Outside the clinic door, however, Lonnie had a hilarious impulsivity, an impish silliness that sometimes veered to the bawdy. She could be scattered and impatient, but also optimistic ​— ​sometimes hair-raisingly so ​— ​or breathtakingly outspoken. She was the new med student who fainted at her first dissection and the ICU RN who went scooting down the hallway on an IV drip hanger.

I was to learn that simple things were in danger of becoming unexpectedly complex in Lonnie’s hands, yet at the same time she could be startlingly insightful about complex things. And though she might complain that she had too much to do, she never failed to shoulder whatever life demanded ​— ​or offered ​— ​with grace, no matter how impossible things became. She procrastinated unaccountably on seemingly simple tasks, let large matters slip to the back burner, and yet, in the end, it all got done. It was amazing to watch.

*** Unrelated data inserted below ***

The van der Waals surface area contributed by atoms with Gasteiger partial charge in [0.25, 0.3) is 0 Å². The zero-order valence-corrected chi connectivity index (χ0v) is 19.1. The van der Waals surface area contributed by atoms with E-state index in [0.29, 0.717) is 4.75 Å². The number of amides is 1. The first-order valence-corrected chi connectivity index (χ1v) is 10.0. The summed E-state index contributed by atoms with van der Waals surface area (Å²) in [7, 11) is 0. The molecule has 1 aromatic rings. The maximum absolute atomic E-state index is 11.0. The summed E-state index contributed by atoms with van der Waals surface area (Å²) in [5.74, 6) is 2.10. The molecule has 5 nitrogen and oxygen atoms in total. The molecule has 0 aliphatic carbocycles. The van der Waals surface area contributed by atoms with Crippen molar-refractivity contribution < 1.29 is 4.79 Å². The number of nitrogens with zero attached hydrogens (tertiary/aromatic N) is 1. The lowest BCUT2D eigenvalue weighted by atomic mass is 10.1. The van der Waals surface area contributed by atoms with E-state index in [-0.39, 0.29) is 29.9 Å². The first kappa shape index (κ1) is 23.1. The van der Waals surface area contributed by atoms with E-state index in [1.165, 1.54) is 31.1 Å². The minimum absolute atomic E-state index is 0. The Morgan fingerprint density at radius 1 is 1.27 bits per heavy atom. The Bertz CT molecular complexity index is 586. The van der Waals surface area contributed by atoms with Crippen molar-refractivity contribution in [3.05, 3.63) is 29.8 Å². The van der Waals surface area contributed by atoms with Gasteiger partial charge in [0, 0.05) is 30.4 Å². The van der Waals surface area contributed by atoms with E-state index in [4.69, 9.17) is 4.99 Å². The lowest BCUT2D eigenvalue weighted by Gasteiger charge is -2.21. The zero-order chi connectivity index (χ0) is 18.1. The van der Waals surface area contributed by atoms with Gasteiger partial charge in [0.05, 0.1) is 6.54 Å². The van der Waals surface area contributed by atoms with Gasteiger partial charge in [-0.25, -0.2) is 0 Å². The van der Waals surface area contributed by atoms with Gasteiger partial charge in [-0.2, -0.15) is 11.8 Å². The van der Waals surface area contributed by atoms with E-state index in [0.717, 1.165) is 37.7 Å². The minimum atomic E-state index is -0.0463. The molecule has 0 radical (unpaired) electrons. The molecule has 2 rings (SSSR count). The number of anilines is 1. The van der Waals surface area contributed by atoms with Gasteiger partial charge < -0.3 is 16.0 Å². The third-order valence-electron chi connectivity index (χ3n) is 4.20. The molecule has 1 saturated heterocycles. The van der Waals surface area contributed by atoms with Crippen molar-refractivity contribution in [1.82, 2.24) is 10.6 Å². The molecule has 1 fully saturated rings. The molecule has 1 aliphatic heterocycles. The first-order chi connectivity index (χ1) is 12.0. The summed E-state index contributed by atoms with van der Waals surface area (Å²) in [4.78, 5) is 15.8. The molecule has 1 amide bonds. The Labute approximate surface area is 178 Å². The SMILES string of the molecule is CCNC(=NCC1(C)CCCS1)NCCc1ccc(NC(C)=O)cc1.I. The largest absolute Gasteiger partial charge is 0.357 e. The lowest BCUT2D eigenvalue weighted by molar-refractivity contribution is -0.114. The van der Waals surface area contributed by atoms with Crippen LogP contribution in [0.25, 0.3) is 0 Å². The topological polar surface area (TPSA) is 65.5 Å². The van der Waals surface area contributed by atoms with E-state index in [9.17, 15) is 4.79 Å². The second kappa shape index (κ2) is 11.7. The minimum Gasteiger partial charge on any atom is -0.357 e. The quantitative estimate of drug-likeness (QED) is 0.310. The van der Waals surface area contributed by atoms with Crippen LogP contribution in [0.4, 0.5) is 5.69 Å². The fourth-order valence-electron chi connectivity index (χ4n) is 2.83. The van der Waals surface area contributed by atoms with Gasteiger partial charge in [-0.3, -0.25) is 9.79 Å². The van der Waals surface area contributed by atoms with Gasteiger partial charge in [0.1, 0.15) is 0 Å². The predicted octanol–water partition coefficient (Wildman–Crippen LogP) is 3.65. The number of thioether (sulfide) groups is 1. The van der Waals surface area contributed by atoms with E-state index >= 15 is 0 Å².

One afternoon she called and said she’d just heard that on a clear day, sailors at sea claimed that there was a green flash just before sunset. Off we went to the cliffs above the shore to sit staring in a chilly breeze, with me complaining that it was getting cold, that sitting on the bluff was not the same as being out at sea, that we wouldn’t see anything. Yet there we were, as Lonnie wanted, waiting for the sun to set. Just as I was thinking I saw an afterimage on the horizon, she turned and exclaimed, “Did you see that? Did you see it?” And I had. A flash of green. I would have doubted my own eyes if Lonnie hadn’t been there, grabbing my arm and exclaiming joyfully.

In the same way, she taught me to stop for double rainbows, sundogs, lunar eclipses, and whatever we might spot on the side of the road. I learned to hop into a car with no preparation, to go far away, to have a great time—with only minor disasters. I learned that a disaster is not the end of the world; that there might be momentary misgivings, but then they’d be dealt with. Lonnie was more than a survivor; she could prioritize calamities. And she had the scars to prove it. Through it all, there was a lot of joy.